Neil Armstrong and Buzz Aldrin were chosen to be the first to walk upon the Moon almost by accident. It could have been any one of twenty men. Neil Armstrong believed the chances of a successful touchdown were 50/50.Several years before, the Apollo astronauts were all assembled for one of the first briefings. The head of the astronaut selection office, Alan Shephard – himself destined to walk upon the Moon – said that he did not know who would be the first to set foot on the lunar surface. But, he said, he did know that that man was sitting in the room with him, as well as the second and the third. In a roster of crew assignments before the date of the landing was decided, Armstrong and Aldrin were given Apollo 11.
Depending upon the success of preceding mission it may or may not have been designated as the first landing.By the time Apollo 8 had reached the moon at Christmas 1968 it seemed likely that Apollo 11 would attempt the first landing.Armstrong believed the chances of a successful touchdown were only 50/50. Before launch, during a dinner with the head of the American space agency Nasa, the crew of Apollo 11 was given a unique promise.Nasa’s head, Tom Paine, said to them that if they failed to land on this mission, then the next mission would be theirs to try again. So it would be until they were successful. Apollo 11 takes off ,watched by millions, the mission begins “The Eagle has wings” The historic mission began on July 16th at 0932 local time. Watched by over two million people in the vicinity, the Saturn V rose into the air from pad 39a.The journey to the Moon was quiet. It had been done twice before and was almost routine.Eagle, the landing craft, separated from Columbia on the far side of the Moon.Armstrong reported, “The Eagle has wings.”At the lowest point in its orbit, it fired its engine to begin the descent.The landing was a drama. Several times during the descent alarms sounded: at 14,300 metres (47,000 feet) it seemed that the computer was being overloaded.”You are go to continue powered descent,” said capsule communicator Charlie Duke at mission control.Aldrin saw the Earth out of his window as the Eagle turned for the final descent.
Another alarm. Armstrong: “Give me a reading on the program alarm.” According to the computer, Eagle was coming in too fast. The mission book said abort.But Steve Bales, the 26-year-old flight guidance officer, saw that it was just one reading, and that everything else was OK.The Eagle then got a radar lock on the lunar surface that seemed to be normal. He signalled to Charlie Duke, who said, “You are go, you are go!”They were at 6,400m (21,000 ft) and descending at 3,700m (12,000 ft) a minute. The landing, or an abort, was just moments away.Looking out of the window Armstrong saw that they were heading for a field of boulders, in which landing was impossible. He took manual control and began skimming across the surface to find a better spot.Charlie Duke then said, “30 seconds.” The fuel was running out.Apollo 11 touches down on the Moon The Eagle has Landed.Then, seconds later, the metal feelers that protruded from Eagle’s footpads touched the surface. Aldrin said the first words ever spoken by Man on another world; “Contact light.” It was 2118 BST, July 20th 1969. Man was on the Moon. No one who witnessed those translucent black and white images on the Sea of Tranquillity will forget them. Here was man on another world, moving around in the ultimate desert, silent and stark, on a tiny world where the horizon was only one and a half miles away.Back on Earth, someone placed a hand-written note next to the eternal flame on president Kennedy’s grave.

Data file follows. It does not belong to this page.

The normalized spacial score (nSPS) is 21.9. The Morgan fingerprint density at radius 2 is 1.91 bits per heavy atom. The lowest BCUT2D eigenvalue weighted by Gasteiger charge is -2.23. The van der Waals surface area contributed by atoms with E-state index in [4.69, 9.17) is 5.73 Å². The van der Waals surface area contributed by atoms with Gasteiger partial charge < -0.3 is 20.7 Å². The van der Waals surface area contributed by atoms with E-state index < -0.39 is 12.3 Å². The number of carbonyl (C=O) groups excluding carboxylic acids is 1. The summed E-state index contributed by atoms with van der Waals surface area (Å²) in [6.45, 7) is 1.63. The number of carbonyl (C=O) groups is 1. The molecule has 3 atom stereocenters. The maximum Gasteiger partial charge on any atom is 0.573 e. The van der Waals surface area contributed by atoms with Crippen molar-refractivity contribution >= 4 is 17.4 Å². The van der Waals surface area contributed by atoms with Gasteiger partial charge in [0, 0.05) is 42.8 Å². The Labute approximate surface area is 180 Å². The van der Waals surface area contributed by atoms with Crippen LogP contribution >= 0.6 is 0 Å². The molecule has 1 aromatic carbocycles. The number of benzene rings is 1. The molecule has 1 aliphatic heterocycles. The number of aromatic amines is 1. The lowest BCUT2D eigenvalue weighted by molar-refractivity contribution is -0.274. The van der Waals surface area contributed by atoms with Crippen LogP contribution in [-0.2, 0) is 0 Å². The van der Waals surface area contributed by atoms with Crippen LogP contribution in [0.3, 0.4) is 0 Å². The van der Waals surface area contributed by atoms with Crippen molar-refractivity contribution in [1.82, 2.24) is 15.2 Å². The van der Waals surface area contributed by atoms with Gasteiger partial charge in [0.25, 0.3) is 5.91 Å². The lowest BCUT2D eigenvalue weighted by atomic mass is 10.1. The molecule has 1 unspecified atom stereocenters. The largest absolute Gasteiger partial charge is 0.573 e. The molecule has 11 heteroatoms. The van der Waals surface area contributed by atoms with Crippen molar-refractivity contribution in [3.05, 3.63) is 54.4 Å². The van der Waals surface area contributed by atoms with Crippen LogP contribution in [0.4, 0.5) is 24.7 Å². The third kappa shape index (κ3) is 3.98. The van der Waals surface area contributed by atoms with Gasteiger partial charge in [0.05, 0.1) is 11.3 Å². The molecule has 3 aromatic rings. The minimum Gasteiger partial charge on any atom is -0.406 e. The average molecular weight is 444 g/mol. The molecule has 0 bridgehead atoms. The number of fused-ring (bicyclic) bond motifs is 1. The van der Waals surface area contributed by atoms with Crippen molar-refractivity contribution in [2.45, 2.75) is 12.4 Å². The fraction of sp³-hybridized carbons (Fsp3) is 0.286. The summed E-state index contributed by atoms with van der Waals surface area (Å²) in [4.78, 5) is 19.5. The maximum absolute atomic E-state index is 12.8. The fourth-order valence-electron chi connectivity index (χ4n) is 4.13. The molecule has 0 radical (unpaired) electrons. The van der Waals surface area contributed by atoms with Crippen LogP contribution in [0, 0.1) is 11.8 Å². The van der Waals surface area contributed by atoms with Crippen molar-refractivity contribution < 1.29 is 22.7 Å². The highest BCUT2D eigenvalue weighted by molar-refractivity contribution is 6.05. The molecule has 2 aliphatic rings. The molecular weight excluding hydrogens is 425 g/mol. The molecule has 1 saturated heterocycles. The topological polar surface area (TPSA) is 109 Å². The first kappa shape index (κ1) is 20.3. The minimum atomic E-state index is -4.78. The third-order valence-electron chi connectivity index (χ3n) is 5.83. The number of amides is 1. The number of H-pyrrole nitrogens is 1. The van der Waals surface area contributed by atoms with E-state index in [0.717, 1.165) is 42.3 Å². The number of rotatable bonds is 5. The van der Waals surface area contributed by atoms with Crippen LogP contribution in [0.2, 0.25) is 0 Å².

It read “Mr President, the Eagle has landed”
(Space passages expertly written by Dr David Whitehouse)